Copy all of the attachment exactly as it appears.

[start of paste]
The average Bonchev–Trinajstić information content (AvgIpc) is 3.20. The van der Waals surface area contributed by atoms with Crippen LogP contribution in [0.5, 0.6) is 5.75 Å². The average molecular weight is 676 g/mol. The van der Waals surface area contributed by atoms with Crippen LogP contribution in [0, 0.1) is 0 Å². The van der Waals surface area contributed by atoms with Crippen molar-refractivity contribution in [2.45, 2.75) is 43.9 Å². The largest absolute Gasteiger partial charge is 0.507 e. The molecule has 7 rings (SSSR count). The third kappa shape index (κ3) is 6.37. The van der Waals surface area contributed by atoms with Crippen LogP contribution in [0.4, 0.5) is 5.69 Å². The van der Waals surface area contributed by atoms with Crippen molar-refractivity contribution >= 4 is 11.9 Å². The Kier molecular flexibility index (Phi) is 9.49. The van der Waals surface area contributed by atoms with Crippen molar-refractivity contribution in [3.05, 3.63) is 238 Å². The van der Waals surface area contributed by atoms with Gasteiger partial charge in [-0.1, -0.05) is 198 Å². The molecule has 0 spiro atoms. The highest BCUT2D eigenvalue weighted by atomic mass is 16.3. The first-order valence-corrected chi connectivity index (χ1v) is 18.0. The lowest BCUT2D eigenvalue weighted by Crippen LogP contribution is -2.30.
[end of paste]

The average Bonchev–Trinajstić information content (AvgIpc) is 3.20. The van der Waals surface area contributed by atoms with Crippen LogP contribution in [0.5, 0.6) is 5.75 Å². The average molecular weight is 676 g/mol. The van der Waals surface area contributed by atoms with Crippen LogP contribution in [0, 0.1) is 0 Å². The van der Waals surface area contributed by atoms with Crippen molar-refractivity contribution in [2.45, 2.75) is 43.9 Å². The largest absolute Gasteiger partial charge is 0.507 e. The molecule has 7 rings (SSSR count). The third kappa shape index (κ3) is 6.37. The van der Waals surface area contributed by atoms with Crippen LogP contribution in [0.4, 0.5) is 5.69 Å². The van der Waals surface area contributed by atoms with Crippen molar-refractivity contribution >= 4 is 11.9 Å². The Kier molecular flexibility index (Phi) is 9.49. The van der Waals surface area contributed by atoms with Crippen molar-refractivity contribution in [3.05, 3.63) is 238 Å². The van der Waals surface area contributed by atoms with Gasteiger partial charge in [-0.1, -0.05) is 198 Å². The molecule has 0 spiro atoms. The highest BCUT2D eigenvalue weighted by atomic mass is 16.3. The first-order valence-corrected chi connectivity index (χ1v) is 18.0. The lowest BCUT2D eigenvalue weighted by Crippen LogP contribution is -2.30.